Q&A with Joe Bull

Dr Joe Bull from the University of Kent

What did you study?

Physics, natural resource management, conservation science

If you were a plant, what species would you be and why?

A nuclear fusion power plant. Because then I would solve a lot of our problems related to energy and climate change.

Why do you work on environmental problems?

Because I love natural spaces and want more of them in the world. Also, because environmental problems are just such a fascinating set of problems to try and solve.

How did you come to contemplate decision analysis and why?

As soon as I began to realise that the answers to environmental problems are not black and white but in shades of grey – and being a big fan of good process – it was natural to then stumble into decision analysis.

What did your career pathway to where you are now look like?

Conservation volunteer, Physicist, Ecologist, private sector environmentalist, conservation science researcher, conservation business, conservation science faculty.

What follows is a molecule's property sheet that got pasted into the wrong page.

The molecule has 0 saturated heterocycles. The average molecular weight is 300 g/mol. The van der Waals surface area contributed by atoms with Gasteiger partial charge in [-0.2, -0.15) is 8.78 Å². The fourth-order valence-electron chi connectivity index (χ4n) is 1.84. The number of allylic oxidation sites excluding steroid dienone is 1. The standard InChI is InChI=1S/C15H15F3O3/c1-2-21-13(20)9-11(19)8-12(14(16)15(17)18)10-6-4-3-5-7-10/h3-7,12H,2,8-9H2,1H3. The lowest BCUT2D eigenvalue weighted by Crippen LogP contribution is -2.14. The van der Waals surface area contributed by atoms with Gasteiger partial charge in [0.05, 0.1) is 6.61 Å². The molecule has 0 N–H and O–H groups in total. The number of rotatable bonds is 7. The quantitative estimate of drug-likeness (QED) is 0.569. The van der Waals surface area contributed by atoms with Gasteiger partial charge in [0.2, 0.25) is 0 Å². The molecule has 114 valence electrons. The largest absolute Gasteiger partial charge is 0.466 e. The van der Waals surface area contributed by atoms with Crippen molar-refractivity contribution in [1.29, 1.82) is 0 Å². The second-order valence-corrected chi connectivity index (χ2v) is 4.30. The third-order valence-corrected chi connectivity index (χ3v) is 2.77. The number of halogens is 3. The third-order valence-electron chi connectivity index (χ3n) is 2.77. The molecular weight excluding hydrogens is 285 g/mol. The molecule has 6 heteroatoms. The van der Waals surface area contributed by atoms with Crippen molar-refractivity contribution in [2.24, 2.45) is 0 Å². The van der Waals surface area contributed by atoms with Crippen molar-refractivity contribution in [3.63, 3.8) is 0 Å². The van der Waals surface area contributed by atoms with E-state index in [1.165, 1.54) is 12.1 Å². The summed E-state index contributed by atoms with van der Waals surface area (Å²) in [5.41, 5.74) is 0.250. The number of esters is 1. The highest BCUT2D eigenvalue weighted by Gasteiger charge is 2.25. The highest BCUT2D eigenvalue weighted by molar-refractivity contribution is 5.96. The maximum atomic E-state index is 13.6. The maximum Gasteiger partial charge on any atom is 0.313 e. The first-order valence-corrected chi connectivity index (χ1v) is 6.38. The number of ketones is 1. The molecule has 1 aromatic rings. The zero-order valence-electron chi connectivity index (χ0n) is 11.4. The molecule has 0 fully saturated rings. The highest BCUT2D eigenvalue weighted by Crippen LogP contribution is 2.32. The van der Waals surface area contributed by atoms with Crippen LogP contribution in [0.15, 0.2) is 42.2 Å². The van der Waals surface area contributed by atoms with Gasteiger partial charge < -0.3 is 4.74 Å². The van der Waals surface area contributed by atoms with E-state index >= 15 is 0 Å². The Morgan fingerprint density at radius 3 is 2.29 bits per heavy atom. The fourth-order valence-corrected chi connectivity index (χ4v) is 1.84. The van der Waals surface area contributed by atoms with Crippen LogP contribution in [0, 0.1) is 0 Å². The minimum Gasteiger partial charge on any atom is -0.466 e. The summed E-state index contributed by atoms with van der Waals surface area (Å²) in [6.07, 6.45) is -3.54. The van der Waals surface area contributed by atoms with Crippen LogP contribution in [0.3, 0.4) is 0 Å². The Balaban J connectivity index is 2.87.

What is the hardest career decision you have made, would you change it if you could?

To choose to go back into science (and start a PhD) or to stay in private sector environmentalism. I wouldn’t change a thing, definitely the right decision (and now I get to do both).

What is your best piece of advice for an early career researcher in the environmental sphere?

Make sure you spend at least some time out in the field, somewhere, doing something. You will probably learn a lot, almost certainly have a great time, and you may well not get the chance later on.

If you had one wish, what environmental issue would you solve and why?

I would obliterate the common perception that humans are somehow distinct from all other species. I think that would go a long way towards promoting effective action on biodiversity loss.